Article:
Brachioplasty

“The human body is a machine which winds its own springs.” Julien Offroy de la Mettrie

The appearance of loose skin on the upper arm is seen as a stigma of ageing. Most patients who have this problem develop this either as a result of ageing or due to significant weight loss. Women will very diligently go to the gym to try and tone their upper arms through exercise but this makes little difference.

Brachioplasty or an arm lift, is a surgical procedure that reduces excess sagging underarm skin and fat, giving smoother contours. It can be combined with liposuction to help with the contours on the arm or in some cases liposuction can be used as an alternative.

Brachioplasty SURGERY – FACTS

Length of surgery 1-2 hours
Anaesthesia General anaesthetic
Hospital stay 1 night
Risks/complications of surgery

Frequent: Bruising, swelling, temporary numbness

Infrequent: Infection, bleeding (haematoma), delayed wound healing, asymmetry, skin necrosis, poor scarring, seroma, nerve injury

Recovery

5-7 days until socialising with close friends and family
1-2 weeks until return to work and normal social engagements
3-4 weeks until swelling and bruising disappears
4 weeks reduced arm movement required
6 weeks until return to gym and other strenuous activities
3 months until final result

Driving 2 weeks
Sleeping position Sleep on your back with pillow under your knees
Follow up 1 week, 6 weeks, 3 months, 6 months
Duration of results Permanent unless followed by weight gain

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Brachioplasty

Any plastic surgery procedure is a very personal choice and understandably there are a number of questions that arise. This information sheet is a general guide for patients considering  brachioplasty under the care of Dr Mackenzie. It should provide the answers to some questions that you may have.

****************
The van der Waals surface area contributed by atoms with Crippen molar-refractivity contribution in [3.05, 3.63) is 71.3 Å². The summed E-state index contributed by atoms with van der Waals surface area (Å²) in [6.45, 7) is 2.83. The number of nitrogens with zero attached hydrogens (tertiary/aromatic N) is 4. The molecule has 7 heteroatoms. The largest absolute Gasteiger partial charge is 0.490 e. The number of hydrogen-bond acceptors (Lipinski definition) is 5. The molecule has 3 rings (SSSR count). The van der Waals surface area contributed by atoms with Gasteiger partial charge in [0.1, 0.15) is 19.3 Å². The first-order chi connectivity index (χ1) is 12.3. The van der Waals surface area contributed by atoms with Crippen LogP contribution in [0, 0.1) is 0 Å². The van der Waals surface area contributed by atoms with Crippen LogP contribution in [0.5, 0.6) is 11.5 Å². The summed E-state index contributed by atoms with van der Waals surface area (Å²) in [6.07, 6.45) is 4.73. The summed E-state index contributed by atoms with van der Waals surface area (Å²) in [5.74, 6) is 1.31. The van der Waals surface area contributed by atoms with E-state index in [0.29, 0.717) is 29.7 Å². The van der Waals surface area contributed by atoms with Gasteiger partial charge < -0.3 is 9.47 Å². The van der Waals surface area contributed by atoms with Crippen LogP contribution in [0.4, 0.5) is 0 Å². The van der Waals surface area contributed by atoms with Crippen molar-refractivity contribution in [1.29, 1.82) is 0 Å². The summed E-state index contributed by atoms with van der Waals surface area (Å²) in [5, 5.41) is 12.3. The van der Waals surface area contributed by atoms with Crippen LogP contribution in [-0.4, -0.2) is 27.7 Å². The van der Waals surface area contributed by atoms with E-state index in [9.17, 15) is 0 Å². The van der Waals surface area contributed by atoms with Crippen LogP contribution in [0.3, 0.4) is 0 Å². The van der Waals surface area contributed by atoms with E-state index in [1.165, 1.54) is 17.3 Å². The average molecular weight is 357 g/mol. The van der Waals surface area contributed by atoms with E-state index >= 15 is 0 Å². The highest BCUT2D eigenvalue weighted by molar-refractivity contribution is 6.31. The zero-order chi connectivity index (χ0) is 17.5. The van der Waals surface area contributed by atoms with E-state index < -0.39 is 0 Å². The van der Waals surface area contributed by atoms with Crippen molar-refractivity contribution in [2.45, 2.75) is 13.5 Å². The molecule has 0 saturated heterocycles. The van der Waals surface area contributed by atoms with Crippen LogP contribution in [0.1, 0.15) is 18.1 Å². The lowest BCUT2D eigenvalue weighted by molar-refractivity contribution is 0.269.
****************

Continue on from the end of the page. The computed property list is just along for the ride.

Brachioplasty introduction

As we age, the natural elasticity of the skin is lost as the amount of elastin lessens, and the skin and fat of our upper arms begin to sag, creating saggy skin that hangs from the lower side of the arm when the arm is extended. This condition can also occur after substantial weight loss. It can be corrected by removing skin and fatty tissue, however the surgery often leaves a noticeable scar. Smoking also damages the elastin in the skin leading to the appearance of premature ageing.

It leaves a scar that runs on the inside of the arm just above the elbow up to the armpit. As the goal for most patients is to be able to leave the arms bare, some people may not find this a satisfactory trade-off. However, for patients who have lost a significant amount of weight, arm lift surgery can be an important part of restoring a balanced body shape.

The surgery can significantly improve the shape of the upper arm, allowing people to wear short-sleeve or sleeveless clothing without feeling self-conscious. It may help to increase confidence and a better self-image.

What is brachioplasty?

Brachioplasty, or arm lift, is a procedure to tighten and smooth the skin and the underlying supportive tissue that defines the shape of the upper arm whilst reducing localised pockets of fat. Slack upper arm skin occurs due to ageing and/or weight loss and in these circumstances, is hardly ever amenable to correction by exercise. Who is a good candidate for brachioplasty?

Brachioplasty is an individualised procedure and may not be suitable for everyone.

The following are common reasons why you may want to consider brachioplasty:

  • Aging, heredity and weight loss have left you with significant underarm skin laxity
  • You are bothered by the appearance of the arms
  • Self-consciousness due to the appearance of the arms